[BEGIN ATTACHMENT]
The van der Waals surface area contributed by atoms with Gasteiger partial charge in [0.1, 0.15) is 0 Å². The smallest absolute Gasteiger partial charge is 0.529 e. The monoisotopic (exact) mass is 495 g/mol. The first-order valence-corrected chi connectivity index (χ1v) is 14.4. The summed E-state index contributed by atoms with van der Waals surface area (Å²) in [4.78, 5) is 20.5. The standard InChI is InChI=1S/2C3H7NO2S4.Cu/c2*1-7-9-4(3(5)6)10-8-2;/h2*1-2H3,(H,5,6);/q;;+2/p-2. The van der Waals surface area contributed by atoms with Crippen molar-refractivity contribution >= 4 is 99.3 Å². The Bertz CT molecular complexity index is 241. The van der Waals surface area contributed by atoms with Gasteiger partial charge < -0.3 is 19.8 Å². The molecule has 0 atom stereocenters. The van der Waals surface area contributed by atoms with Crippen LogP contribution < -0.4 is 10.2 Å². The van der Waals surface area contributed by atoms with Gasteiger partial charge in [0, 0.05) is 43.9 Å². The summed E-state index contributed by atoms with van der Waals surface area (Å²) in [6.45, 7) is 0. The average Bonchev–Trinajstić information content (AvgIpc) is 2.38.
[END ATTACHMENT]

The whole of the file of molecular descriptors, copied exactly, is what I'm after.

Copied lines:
The van der Waals surface area contributed by atoms with Gasteiger partial charge in [0.1, 0.15) is 0 Å². The smallest absolute Gasteiger partial charge is 0.529 e. The monoisotopic (exact) mass is 495 g/mol. The first-order valence-corrected chi connectivity index (χ1v) is 14.4. The summed E-state index contributed by atoms with van der Waals surface area (Å²) in [4.78, 5) is 20.5. The standard InChI is InChI=1S/2C3H7NO2S4.Cu/c2*1-7-9-4(3(5)6)10-8-2;/h2*1-2H3,(H,5,6);/q;;+2/p-2. The van der Waals surface area contributed by atoms with Crippen molar-refractivity contribution >= 4 is 99.3 Å². The Bertz CT molecular complexity index is 241. The van der Waals surface area contributed by atoms with Gasteiger partial charge < -0.3 is 19.8 Å². The molecule has 0 atom stereocenters. The van der Waals surface area contributed by atoms with Crippen LogP contribution < -0.4 is 10.2 Å². The van der Waals surface area contributed by atoms with Gasteiger partial charge in [0, 0.05) is 43.9 Å². The summed E-state index contributed by atoms with van der Waals surface area (Å²) in [6.45, 7) is 0. The average Bonchev–Trinajstić information content (AvgIpc) is 2.38.